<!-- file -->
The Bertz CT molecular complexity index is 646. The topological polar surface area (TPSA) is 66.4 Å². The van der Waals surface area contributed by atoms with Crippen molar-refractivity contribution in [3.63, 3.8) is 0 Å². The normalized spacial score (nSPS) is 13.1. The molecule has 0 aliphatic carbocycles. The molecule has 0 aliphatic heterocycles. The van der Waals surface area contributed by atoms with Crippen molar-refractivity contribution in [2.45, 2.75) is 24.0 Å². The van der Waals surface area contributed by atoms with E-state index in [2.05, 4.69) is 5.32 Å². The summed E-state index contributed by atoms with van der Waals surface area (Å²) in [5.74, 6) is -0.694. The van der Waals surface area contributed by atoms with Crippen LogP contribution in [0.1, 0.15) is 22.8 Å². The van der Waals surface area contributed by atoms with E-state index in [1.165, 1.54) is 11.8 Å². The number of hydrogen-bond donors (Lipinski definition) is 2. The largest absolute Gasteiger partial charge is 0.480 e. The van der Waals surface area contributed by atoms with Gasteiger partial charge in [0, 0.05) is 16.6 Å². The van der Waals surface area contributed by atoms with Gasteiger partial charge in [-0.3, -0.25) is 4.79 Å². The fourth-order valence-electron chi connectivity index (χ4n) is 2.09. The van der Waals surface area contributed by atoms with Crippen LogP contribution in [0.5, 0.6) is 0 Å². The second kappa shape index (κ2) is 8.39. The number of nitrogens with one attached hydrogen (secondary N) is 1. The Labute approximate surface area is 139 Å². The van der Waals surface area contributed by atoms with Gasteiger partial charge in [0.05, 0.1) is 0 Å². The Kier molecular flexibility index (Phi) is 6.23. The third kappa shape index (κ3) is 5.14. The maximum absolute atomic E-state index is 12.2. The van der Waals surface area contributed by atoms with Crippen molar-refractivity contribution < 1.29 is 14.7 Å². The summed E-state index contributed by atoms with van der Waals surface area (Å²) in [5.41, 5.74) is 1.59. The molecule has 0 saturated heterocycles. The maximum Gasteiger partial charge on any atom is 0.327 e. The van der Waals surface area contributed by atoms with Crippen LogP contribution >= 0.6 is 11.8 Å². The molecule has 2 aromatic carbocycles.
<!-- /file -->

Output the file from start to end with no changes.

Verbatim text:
The Bertz CT molecular complexity index is 646. The topological polar surface area (TPSA) is 66.4 Å². The van der Waals surface area contributed by atoms with Crippen molar-refractivity contribution in [3.63, 3.8) is 0 Å². The normalized spacial score (nSPS) is 13.1. The molecule has 0 aliphatic carbocycles. The molecule has 0 aliphatic heterocycles. The van der Waals surface area contributed by atoms with Crippen molar-refractivity contribution in [2.45, 2.75) is 24.0 Å². The van der Waals surface area contributed by atoms with E-state index in [2.05, 4.69) is 5.32 Å². The summed E-state index contributed by atoms with van der Waals surface area (Å²) in [5.74, 6) is -0.694. The van der Waals surface area contributed by atoms with Crippen LogP contribution in [0.1, 0.15) is 22.8 Å². The van der Waals surface area contributed by atoms with E-state index in [1.165, 1.54) is 11.8 Å². The number of hydrogen-bond donors (Lipinski definition) is 2. The largest absolute Gasteiger partial charge is 0.480 e. The van der Waals surface area contributed by atoms with Gasteiger partial charge in [0, 0.05) is 16.6 Å². The van der Waals surface area contributed by atoms with Gasteiger partial charge in [-0.3, -0.25) is 4.79 Å². The fourth-order valence-electron chi connectivity index (χ4n) is 2.09. The van der Waals surface area contributed by atoms with Crippen LogP contribution in [0.5, 0.6) is 0 Å². The second kappa shape index (κ2) is 8.39. The number of nitrogens with one attached hydrogen (secondary N) is 1. The Labute approximate surface area is 139 Å². The van der Waals surface area contributed by atoms with Gasteiger partial charge in [0.05, 0.1) is 0 Å². The Kier molecular flexibility index (Phi) is 6.23. The third kappa shape index (κ3) is 5.14. The maximum absolute atomic E-state index is 12.2. The van der Waals surface area contributed by atoms with Crippen molar-refractivity contribution < 1.29 is 14.7 Å². The summed E-state index contributed by atoms with van der Waals surface area (Å²) in [5.41, 5.74) is 1.59. The molecule has 0 saturated heterocycles. The maximum Gasteiger partial charge on any atom is 0.327 e. The van der Waals surface area contributed by atoms with Crippen LogP contribution >= 0.6 is 11.8 Å². The molecule has 2 aromatic carbocycles.